As we approach the second anniversary of Trayvon Martin’s murder in Sanford, Fla., justice again has been shortchanged in the Sunshine State. It was incredulous that George Zimmerman, a neighborhood watchman and wannabe cop, was found not guilty of murder after killing the unarmed Black teenager who had visited a nearby convenience store to purchase a bag of Skittles and a can of Arizona Tea.
Last Saturday, a hung jury could not decide whether Michael Dunn, a 47-year-old White computer programmer, was guilty of murdering Jordan Davis by fatally shooting him in the abdomen. According to court testimony, Dunn pulled into the parking lot of a Jacksonville convenience store and became involved in an argument after he accused 17-year-old Jordan Davis and three of his teenage friends of playing their music too loudly. Dunn’s lawyer claims that Davis used vulgarity-laden language to tell his client what to do to himself. Witnesses said Dunn shouted at Davis: “You can’t talk to me that way!”
Taken by themselves, the words have no special meaning. However, when uttered by a White man to a Black teen in a region that presented itself as this nation’s last bastion of White supremacy, they take on a life of their own. Remember, it wasn’t all that long ago when Blacks were expected to stare at the ground when speaking to White folks. They were expected to say “Yes, sir” and “Yes, Ma’m,” knowing that their parents, regardless of their age, would always be addressed by their first names, even by White children. Refusing to show what was considered proper respect to Whites often had violent repercussions, even death.
I can almost hear the words: “You can’t talk to me that way!”
And to prove his point, Dunn opened fire on the Black teenagers, striking Jordan Davis three times. Even as the teens peeled rubber trying to get away, Dunn, 6’4” and 280 pounds, continued to shoot into the vehicle, firing 10 times in all.
He would later say that he thought he saw the barrel of a shotgun protruding from a window of the Dodge Durango SUV. But no such weapon was ever found and for good reason – it did not exist. Even Dunn’s girlfriend said he never told her about the teens having a shotgun.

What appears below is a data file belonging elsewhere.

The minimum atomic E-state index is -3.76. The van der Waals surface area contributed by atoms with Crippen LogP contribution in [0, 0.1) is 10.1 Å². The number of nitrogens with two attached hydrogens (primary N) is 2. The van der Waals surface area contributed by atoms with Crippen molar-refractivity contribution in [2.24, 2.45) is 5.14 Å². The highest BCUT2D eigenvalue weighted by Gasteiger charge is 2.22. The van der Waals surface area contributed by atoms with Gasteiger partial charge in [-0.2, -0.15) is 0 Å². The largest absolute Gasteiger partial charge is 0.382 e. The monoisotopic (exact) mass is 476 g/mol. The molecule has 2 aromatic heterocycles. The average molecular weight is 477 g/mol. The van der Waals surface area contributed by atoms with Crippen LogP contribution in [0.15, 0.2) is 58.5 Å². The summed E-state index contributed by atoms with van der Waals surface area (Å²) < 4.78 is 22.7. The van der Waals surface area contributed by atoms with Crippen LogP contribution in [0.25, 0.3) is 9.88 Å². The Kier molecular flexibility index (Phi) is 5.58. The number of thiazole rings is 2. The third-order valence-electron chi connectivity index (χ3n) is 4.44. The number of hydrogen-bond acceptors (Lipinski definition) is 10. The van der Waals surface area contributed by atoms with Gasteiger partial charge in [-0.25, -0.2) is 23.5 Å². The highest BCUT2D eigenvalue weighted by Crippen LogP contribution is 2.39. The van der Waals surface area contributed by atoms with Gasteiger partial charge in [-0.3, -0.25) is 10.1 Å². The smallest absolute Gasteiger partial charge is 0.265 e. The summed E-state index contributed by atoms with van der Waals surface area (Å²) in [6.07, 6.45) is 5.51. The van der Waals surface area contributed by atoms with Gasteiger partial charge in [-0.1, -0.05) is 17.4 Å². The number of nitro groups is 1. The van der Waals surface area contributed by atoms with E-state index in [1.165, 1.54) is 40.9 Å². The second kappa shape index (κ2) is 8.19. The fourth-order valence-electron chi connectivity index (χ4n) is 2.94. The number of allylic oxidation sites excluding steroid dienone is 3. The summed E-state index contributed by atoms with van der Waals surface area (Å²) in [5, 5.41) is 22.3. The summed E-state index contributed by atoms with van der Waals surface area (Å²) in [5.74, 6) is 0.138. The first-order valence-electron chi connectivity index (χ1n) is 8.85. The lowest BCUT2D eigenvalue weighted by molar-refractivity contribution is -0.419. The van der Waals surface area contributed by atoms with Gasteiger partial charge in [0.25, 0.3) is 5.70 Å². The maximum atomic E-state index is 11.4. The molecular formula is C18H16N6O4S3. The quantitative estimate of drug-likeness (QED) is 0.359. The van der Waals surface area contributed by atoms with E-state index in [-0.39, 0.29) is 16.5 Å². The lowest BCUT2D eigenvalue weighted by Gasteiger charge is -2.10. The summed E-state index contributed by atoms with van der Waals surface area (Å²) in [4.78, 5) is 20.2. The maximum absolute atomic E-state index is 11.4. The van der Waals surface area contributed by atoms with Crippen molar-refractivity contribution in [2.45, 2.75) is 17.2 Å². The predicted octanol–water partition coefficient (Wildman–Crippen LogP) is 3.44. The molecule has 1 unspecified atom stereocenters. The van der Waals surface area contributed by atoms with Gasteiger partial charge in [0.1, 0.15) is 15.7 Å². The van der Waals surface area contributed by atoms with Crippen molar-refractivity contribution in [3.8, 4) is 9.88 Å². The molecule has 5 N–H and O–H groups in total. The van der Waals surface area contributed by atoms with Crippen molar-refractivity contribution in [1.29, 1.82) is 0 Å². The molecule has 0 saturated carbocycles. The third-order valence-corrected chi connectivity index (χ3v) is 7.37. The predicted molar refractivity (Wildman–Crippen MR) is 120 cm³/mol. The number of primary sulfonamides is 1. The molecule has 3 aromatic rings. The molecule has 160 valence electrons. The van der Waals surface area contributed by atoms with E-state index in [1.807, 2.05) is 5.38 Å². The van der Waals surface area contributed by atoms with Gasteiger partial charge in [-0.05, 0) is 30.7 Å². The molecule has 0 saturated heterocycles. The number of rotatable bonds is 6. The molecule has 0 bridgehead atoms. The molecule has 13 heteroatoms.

What did Dunn do after he killed the Black teenager? He returned to the hotel room where he was staying after attending his only son’s wedding. He acted as if he had just finished a routine day at the office. He didn’t bother to notify police. Dunn acted as if nothing had happened.
But something did happen. Jordan Davis had his life cut short that day. The high school senior will never get the chance to make his parents proud by donning a cap and gown and walking across a stage to receive his high school diploma. He will not get a chance to attend college or pursue a career. He won’t even get a chance to breathe again because he wasn’t supposed to talk to a White man that way.
According to Rolling Stone, Dunn told detectives, “They didn’t follow my orders. What was I supposed to do if they wouldn’t listen?” For starters, he wasn’t supposed to take the kid’s life. But he did. His lawyer argued that Dunn was Standing his Ground. His lawyer, Corey Strolla, told Rolling Stone last year, “I don’t have to prove the threat, just that Mike Dunn believed it.”
Evidently, Strolla sold the jury on that belief. They couldn’t agree that his client murdered Jordan Davis, who was shot three times. But in their contorted reasoning, they found him guilty of three counts of attempted second degree murder. In other words, he was not guilty of murdering Davis, but was guilty of attempting to murder Davis’ three friends, neither of whom were struck by a bullet.
Still, he’ll probably die in prison. And if some of the true thugs catch up with him in the slammer, he might like how they are going to talk to him.
George E. Curry is editor-in-chief of the National Newspaper Publishers Association News Service (NNPA.) He is a keynote speaker, moderator, and media coach. Curry can be reached through his Web site, www.georgecurry.com. You can also follow him at www.twitter.com/currygeorge and George E. Curry Fan Page on Facebook.